Sary Zananiri | Performing self, performing other #1 (2020) | Edition of 15 + 1 AP | Manipulated photographic postcard sourced from Palestinian family archives | 20 x 12.5 cm
From around the late 19th century a number of studio photographers in Jerusalem, Jaffa and other cities began to offer portraits in what was couched as ‘traditional’ costumes, provided by the studio. The phenomenon has been described as ‘cultural cross dressing’ and analysed primarily as an Orientalist phenomenon targeted at Western tourists and visitors to the region. Significantly less attention has been paid to participation in the practice by local Arab and Armenian populations.
The act of donning ‘traditional’ clothing for urban Palestinians was in fact a transgressive act, not so much culturally as with their western counterparts, but rather in terms of class. The misconstrual of such images today as authentic documents speaks to the lack of understanding of the modern urban middle classes who commissioned such photos. Indeed, a matrix of class and modernity distanced these urban middle class Palestinians from such costumes that – by this period – were seen as the purvey of the rural or the working classes.
Working with images drawn from Palestinian family photo albums, this series explores questions of identity and authenticity in images of ‘cultural cross dressing’. What emerges in these photos is the ways in which urban Palestinians related to their rural compatriots, the perceived authenticity of fellah identity, and a very modern process of reconstructing the past in line with the nationalism of the Nahda.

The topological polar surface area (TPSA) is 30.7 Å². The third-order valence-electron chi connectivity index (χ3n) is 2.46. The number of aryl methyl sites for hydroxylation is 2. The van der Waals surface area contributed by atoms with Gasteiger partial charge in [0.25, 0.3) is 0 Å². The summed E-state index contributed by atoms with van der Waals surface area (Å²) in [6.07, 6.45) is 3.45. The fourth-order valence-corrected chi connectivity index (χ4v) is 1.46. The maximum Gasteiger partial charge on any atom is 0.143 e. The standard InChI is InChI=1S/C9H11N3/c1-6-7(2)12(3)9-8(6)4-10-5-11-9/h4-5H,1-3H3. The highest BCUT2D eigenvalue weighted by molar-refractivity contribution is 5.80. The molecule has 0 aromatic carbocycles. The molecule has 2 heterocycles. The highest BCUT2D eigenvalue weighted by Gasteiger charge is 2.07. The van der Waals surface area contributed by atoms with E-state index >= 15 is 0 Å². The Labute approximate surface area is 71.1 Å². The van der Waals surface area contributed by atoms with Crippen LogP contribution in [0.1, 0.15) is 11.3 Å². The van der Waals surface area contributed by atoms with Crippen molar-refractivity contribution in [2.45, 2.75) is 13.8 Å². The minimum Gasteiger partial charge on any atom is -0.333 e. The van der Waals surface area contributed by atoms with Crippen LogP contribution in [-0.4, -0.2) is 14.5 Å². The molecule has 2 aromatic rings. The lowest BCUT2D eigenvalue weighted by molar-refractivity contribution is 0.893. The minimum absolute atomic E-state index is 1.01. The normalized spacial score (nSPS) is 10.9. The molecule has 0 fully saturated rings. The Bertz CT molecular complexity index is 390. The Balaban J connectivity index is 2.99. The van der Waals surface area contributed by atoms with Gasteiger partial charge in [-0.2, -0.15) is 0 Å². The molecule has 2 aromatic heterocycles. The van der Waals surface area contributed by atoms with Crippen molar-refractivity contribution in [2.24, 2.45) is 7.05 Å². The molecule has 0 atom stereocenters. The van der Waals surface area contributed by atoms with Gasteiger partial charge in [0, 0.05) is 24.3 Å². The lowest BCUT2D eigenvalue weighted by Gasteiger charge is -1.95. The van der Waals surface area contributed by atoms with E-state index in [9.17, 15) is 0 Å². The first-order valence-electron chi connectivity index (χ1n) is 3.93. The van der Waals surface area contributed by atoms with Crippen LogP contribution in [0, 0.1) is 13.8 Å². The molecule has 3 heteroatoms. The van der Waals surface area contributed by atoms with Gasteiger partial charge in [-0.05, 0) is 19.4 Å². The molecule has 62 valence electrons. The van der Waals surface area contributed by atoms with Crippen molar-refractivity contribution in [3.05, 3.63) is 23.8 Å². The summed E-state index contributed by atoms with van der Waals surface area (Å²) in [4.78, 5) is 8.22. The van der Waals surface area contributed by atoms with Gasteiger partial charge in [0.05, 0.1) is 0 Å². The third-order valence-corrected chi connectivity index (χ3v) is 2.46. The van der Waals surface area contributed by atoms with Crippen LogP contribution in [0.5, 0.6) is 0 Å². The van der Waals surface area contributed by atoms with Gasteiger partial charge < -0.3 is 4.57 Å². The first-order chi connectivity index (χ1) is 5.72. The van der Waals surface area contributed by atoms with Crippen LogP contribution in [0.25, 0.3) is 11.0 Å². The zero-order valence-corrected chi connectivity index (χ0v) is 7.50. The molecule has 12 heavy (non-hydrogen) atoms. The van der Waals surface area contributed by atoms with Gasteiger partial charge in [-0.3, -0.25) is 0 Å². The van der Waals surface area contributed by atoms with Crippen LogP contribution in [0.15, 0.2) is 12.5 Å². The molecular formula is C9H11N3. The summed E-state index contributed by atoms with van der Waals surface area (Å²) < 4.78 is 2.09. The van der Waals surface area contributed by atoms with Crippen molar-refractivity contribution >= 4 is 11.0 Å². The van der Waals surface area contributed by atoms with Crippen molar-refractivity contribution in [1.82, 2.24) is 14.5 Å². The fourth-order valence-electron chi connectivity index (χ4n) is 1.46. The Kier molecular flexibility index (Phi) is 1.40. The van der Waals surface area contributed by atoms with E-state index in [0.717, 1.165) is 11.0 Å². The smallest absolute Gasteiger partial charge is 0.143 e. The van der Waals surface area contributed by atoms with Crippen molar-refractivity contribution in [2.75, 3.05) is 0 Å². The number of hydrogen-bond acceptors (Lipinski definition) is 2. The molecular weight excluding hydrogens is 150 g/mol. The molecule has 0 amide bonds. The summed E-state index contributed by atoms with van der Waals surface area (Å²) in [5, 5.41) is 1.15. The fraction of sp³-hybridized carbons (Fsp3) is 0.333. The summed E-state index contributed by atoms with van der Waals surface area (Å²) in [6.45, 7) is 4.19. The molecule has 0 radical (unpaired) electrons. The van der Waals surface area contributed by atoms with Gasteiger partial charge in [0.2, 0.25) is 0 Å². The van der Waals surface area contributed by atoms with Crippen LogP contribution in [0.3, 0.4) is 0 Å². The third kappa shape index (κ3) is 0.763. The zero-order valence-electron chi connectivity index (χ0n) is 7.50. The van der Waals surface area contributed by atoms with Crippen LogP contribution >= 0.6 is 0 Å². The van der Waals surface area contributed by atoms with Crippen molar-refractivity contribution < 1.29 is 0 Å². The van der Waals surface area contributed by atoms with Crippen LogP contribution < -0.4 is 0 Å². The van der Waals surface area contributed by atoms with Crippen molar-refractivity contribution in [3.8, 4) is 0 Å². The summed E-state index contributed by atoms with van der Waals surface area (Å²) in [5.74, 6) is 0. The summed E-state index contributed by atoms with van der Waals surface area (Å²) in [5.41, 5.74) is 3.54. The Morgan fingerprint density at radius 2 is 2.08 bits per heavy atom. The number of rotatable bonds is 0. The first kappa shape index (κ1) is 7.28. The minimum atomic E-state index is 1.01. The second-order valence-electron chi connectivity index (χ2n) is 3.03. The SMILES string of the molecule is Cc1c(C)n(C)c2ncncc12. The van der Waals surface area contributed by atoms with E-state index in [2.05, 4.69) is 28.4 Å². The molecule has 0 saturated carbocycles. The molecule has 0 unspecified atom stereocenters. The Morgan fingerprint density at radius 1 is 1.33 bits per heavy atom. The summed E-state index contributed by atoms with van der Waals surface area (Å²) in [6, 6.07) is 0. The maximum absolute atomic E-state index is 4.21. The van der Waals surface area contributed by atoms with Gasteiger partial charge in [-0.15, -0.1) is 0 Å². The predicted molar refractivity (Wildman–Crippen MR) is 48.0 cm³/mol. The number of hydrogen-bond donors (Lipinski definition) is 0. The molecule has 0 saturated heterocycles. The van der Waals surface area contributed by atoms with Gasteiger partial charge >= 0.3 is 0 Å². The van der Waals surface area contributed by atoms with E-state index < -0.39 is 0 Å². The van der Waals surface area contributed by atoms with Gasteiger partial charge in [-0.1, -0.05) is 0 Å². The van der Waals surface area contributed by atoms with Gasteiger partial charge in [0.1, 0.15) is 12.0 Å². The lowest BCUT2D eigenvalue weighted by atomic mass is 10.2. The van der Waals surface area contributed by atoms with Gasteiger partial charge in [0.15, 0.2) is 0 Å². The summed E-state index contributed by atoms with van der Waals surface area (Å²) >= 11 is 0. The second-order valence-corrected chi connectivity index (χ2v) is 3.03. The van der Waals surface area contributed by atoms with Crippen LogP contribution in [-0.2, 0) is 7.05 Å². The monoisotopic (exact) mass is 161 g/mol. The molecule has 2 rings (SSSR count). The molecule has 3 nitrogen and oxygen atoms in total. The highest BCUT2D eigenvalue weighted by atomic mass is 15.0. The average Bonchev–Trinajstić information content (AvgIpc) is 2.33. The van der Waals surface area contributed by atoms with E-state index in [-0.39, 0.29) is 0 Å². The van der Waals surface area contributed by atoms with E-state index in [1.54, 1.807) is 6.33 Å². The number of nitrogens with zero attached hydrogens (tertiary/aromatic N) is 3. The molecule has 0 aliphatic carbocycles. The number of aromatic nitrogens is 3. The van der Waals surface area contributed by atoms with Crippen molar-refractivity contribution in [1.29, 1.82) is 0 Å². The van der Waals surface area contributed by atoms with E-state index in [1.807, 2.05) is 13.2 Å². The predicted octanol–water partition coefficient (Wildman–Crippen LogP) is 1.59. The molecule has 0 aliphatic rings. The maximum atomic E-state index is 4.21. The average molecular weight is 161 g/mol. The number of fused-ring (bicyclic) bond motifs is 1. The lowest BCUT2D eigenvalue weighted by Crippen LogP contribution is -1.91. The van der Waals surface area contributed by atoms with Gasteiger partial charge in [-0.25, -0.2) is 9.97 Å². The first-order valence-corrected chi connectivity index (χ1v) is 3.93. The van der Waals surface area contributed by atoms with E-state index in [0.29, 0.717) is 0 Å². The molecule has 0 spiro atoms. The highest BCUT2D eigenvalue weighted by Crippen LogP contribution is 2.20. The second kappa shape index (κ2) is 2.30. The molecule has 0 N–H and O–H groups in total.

The pixilation of figures in this series disrupts the act of spectatorship, obscuring faces and bodies, but also intentionally references mosaics. With the growth of archaeological institutes in the region in the late 19th and early 20th century, a series of debates arose about the re-laying of Byzantine mosaics in churches in the West Bank and Jordan to remove human figures with the beginning of Umayyad rule. Western scholars argued that churches were forced to remove human figures in deference to Islamic proscription. Such theses were later debunked given that much of Umayyad visual culture included human figures. More recent scholarship has argued that the re-laid mosaics are likely an outcome of cultural syncretism as process of conversion took place in the early Islamic period. By conjuring the mosaics through pixilation, this series attempts to draw longitudinal correlation between Palestinian bodies, their effacement and periods of rapid cultural change.